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Missions That Changed The War: The Doolittle Raid

Release Year:      2010
Studio:      Acorn Media
Format:      Colour/B&W, DVD, NTSC, Widescreen
Rated:      Not Rated
# of Discs/Episodes:      2 / 4
Running Time:      176 min. + bonus
DVD Release Date:      February 19, 2013
Directors:      Scott Guyette, Jon Tennyson
Narrated by:      Gary Sinise
DVD Features:      Interview with Doolittle Raider Edward Saylor; timeline of Doolittle’s life; SDH subtitles
E:Top Picks Rating:      10/10

Acorn Media Write-up:
Outraged at the attack on Pearl Harbor, President Franklin Roosevelt ordered his military leaders to find a way to hit back at an enemy whose homeland was beyond the reach of U.S. warplanes. The result was a daring plan to load B-25 bombers on an aircraft carrier, sail within range of Japan, bomb its cities, and then fly on to the safety of China. Only one man was considered up to the task of leading the mission–Lieutenant Colonel James H. Doolittle.

Narrated by Gary Sinise (“Apollo 13”, “CSI: NY”, “Forrest Gump”). THE DOOLITTLE RAID tells the story of one of the most audacious acts of aerial warfare. Through historical footage, maps, expert commentary, and interviews with four crewmen who took part, it recounts a mission that not only raised the spirits of a nation but also changed the outcome of World War II.

BONUS FEATURES: 16-page viewer’s guide with a map; a timeline of Japan’s conquests; articles on FDR’s “date which will live in infamy” speech, Fortress America, B-25s, and aircraft carriers; and an exclusive Q&A with Carroll V. Glines, Doolittle’s official biographer, a timeline of Doolittle’s life, interview with Doolittle Raider Edward Saylor (21 min.).

Jon Ted Wynne Review:
Recently I had occasion to teach a class to some university age students. During this class I brought up the name Winston Churchill. The students knew virtually nothing about this great politician and World War II leader. It reminded me that historical events like World War II —  arguably the single most important event of the 20th-Century — are little-known to many generations of young people today.

That is precisely why DVD releases like the one under consideration here are so important.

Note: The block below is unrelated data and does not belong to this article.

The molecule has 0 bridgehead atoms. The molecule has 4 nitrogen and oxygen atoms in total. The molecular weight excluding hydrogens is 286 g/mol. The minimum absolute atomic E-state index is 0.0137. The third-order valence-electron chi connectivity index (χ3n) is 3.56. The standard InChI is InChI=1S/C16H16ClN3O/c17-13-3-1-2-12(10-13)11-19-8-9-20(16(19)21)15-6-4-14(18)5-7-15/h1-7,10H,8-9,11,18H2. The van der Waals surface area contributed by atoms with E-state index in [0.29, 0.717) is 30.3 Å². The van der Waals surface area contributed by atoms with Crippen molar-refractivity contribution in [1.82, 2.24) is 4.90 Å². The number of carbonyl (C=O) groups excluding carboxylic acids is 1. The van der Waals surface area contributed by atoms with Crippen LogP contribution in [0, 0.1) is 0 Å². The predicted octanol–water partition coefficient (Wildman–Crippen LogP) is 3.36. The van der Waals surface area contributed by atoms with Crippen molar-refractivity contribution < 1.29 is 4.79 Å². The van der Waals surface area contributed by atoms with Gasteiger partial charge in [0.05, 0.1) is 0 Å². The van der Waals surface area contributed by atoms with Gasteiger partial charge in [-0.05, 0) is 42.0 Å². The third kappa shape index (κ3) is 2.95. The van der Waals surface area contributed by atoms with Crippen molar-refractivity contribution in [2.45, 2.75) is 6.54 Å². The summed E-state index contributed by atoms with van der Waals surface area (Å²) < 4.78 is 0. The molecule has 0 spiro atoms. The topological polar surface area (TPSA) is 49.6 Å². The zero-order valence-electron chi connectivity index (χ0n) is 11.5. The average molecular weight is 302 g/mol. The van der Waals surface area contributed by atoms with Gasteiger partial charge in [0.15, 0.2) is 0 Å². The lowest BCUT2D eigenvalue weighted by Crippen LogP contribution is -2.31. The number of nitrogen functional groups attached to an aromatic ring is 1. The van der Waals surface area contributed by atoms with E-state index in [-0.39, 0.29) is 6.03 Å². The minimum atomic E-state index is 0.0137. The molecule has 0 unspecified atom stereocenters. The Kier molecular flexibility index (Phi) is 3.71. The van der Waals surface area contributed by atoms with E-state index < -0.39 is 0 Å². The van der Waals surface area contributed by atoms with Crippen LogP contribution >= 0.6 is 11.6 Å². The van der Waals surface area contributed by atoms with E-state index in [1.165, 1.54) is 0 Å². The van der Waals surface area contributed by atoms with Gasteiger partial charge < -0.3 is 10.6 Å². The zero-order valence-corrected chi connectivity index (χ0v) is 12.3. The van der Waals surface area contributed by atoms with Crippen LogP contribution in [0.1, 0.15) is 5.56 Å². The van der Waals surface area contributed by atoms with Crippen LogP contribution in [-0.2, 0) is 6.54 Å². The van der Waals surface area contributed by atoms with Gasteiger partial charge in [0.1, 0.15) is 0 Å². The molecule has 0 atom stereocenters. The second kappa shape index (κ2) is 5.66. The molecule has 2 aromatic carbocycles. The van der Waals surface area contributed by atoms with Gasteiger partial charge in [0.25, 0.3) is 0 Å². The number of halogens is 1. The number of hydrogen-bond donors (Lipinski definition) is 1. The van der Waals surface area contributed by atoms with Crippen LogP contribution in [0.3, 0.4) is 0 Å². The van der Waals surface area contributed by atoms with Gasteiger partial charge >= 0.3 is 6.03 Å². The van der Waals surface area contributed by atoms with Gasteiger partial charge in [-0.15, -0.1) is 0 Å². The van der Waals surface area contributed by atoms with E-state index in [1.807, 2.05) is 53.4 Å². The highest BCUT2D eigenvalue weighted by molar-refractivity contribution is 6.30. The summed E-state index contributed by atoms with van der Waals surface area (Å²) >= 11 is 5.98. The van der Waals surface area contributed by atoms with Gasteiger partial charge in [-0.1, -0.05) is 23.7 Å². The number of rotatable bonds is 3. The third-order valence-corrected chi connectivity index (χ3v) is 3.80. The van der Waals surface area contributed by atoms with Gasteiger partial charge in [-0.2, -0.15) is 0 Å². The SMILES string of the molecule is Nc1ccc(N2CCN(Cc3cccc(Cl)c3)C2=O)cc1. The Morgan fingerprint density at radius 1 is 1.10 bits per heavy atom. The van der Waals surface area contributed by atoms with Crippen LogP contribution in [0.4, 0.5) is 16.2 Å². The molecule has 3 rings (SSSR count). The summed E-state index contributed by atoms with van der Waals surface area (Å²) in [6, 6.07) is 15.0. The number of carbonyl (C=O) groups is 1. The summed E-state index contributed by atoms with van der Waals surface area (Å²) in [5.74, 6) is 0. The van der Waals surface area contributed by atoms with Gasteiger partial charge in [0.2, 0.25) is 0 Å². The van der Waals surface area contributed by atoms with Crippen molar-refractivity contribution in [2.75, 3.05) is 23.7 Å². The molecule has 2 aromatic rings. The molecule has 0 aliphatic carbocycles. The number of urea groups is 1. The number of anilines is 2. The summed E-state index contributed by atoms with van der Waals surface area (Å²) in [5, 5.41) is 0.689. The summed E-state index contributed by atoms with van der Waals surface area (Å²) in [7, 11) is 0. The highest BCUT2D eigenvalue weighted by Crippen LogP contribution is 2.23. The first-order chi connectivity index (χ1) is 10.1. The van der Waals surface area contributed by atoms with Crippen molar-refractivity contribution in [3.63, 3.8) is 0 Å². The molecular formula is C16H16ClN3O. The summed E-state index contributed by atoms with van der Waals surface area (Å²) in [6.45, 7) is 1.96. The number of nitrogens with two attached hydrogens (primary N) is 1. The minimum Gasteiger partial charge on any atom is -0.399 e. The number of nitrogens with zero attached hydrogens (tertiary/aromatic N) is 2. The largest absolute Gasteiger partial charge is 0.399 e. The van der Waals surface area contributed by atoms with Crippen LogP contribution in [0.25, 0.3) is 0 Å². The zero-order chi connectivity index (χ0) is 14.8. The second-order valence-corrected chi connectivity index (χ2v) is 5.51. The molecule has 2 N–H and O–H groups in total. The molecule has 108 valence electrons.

MISSIONS THAT CHANGED THE WAR: THE DOOLITTLE RAID is as good as any WWII-era documentary I’ve ever seen and superior to most. It has the perfect blend of narrative, archival footage, interviews both vintage and contemporary, and well-placed and unobtrusive re-enactments. I knew the basics of the story, but the details! Everything from the close calls so many of the 80 volunteers airmen faced to the eccentric touches such as painting a couple of broomsticks black and setting them up to look like a tail gun (the real tail gun having been removed due to issues of weight).

This four episode documentary has no pretensions about its purpose. This is to-the-point, well-balanced, dramatically interesting storytelling of one of the most important U.S. military operations of the Second World War.

There is sufficient examination of Jimmy Doolittle the man to understand what drove him to be the only person considered capable of planning and executing this crucial mission. Doolittle was a great American hero, though not without flaws: he praised the Apartheid system of government in South Africa in the 1960s, for example. Nonetheless it is the portrayal of Doolittle as a real human being that makes his story so compelling. Convinced the mission had failed because all the planes were lost after the raid, Doolittle had no idea what was in store for him or the other raiders if and when they returned home safely.

The program’s sense of authenticity and solid research is anchored in Gary Sinise’s superb narration. Sinise is a worthy contributor to this program. He started The Gary Sinise Foundation several years ago, a charity that supports the work of America’s “defenders, veterans, first responders, their families, and those in need.” ( His narration is a text book example of how to do documentary narration right.

Also of great interest is the contribution of the handful of surviving Doolittle raiders who, now all in their nineties, give that important first-hand account that benefit all historical documentaries.

THE DOOLITTLE RAID’s four episodes are titled “The Call To War”; “Special Aviation Project Number One”; “The Target Of This Task Force Is Tokyo”; and “The Legacy”. There are surprises in every episode that help make this program one of those rare gems you just can’t turn off.

For those of you who, like me, were familiar with the bombing raid only from the excellent Spencer Tracy film “30 Seconds Over Tokyo”, you’ll be immediately drawn into MISSIONS THAT CHANGED THE WAR: THE DOOLITTLE RAID. It’s war documentary as it should be: informative, enlightening, entertaining and thrilling.